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275647 Posts in 27717 Topics by 4285 Members Latest Member: - Jason DAngelo Most online today: 158 - most online ever: 429 (November 03, 2007, 04:35:43 AM)
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Author Topic: [Misery Bubblegum] GM Abilities  (Read 3622 times)
TonyLB
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« on: April 26, 2006, 08:37:10 AM »

Okay, I've got a general concept that I'm quite happy with, and then the details ... yuck.  Need better details.

General concept:  A character sheet is not a character.  Abilities are not what the character can do in the "real fictional world" (talk about yer oxymorons!)  Rather, the abilities are pre-agreed levers that the player can use to effect the narrative.  Everyone agree?  Good.

Why doesn't the GM get any of those?  No fair!  I want to give the GM the same types of levers.  You could call that "representing the world as a character" if that makes you more comfortable.  It is neither more nor less accurate than talking about abilities on a character sheet relating to the fictional character.

Here's one reason why I really like the concept:  it gives the GM an explicit way to say "This is the sub-section of the genre that we're going to be headed for," and (if other players have the ability to impact her scores) for people to "debate" that by way of the rules.  If you've got an 8 in Plot Twist and only a 1 in Realism then you're talking about a very different game than if those scores are reversed, yes?

I think this is key for a game like Misery Bubblegum, because while there are patterns to teen romance and shoujo manga and such as a whole there are also distinctive fingerprints to each individual series.  Fushigi Yuugi and Twelve Kingdoms are both about a girl finding her place in a fantasy world, and exploring it as part of her mission, but they're completely different in how they approach that.  Fushigi Yuugi is all about personal relationships and their consequences, whereas Twelve Kingdoms is all about society and how the individual both guides and is guided by its evolution.  Players are going to want to generate such fingerprints for their own play.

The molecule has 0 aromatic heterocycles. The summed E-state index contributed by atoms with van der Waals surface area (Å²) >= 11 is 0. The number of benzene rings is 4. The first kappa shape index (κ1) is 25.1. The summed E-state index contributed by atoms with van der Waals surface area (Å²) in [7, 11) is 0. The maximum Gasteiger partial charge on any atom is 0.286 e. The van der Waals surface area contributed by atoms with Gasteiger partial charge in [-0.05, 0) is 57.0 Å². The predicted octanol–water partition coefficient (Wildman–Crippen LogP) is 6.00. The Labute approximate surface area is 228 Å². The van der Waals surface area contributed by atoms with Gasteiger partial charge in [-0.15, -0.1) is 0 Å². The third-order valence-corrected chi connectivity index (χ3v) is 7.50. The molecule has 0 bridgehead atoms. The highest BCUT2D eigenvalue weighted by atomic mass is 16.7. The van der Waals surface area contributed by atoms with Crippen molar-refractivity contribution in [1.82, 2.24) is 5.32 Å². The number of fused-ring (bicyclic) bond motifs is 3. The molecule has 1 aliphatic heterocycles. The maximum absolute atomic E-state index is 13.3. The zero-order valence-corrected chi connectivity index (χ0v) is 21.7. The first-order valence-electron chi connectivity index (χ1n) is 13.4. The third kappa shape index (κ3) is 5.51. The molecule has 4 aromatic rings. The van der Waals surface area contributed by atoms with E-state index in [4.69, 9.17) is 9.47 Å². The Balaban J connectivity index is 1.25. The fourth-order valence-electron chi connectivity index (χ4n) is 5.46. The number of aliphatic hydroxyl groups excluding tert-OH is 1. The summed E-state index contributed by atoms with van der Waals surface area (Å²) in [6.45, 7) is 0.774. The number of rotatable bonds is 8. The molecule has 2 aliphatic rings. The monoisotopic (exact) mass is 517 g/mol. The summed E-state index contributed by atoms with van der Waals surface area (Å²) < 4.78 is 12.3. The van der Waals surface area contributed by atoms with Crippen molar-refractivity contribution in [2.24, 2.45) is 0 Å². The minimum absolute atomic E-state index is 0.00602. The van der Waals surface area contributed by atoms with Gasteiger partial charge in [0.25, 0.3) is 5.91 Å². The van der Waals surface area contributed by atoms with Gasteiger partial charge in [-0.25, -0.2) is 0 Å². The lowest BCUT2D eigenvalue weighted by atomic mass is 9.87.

I don't, actually, want to do anything terribly fancy with how these things are represented.  At the moment I think the classic "Ability + Skill" combination, which lets you combine any "ability" with any "skill" as a way of creating a wide variety of creativity-inducing combinations is just fine.  It's got the weight of tradition behind it, and also it works.  Two great tastes that go great together.

And that's where I cease to be happy.  Because here are my stupid, inadequate lists:

Quote
The GM tries to cause this to happen...

Adversity sub-group: Consequences, Circumstance, Restraints, Opposition

Story-flow sub-group: Plot Twist, Mystery, Misunderstanding, Linger

Quote
... by invoking this kind of story element

Connection sub-group: Relationships, Allies, Enemies, Organizations

Setting sub-group: Past, Society, Resources, Realism

While I have individual issues with certain things, I am absolutely certain that I don't yet have the right Aristotelean division in terms of what should go in one quote-box and what should go in the other.  Things like "Opposition + Enemies" is less intriguing a combination than "Opposition + Society" ... and I think it's because Enemies and Opposition aren't really working at right angles to each other ... they're both partaking of the same concept, so when you line them up it's like ... boring.

Also, right now this is oh-so-generic.  It's not singing "Shoujo Anime" to me.  It's singing "Tony got a concept, and he doesn't know how to apply it yet."  Not a great thing, but hopefully I can knock it into shape through the tried and true method of trying lots of things and keeping the ones I like.

On individual issues:  Linger is the one thing I'm quite sure I need, specifically for Shoujo Anime ... it's when you've just had a point painfully driven home to a character, and then rather than letting them do anything else you force them to keep obsessing on that point.  Rather than letting the story move on, you deliberately linger on the situation as it is.  Lots of short little cut-scenes use this ... they don't advance the situation, but they invest the characters more fully in it.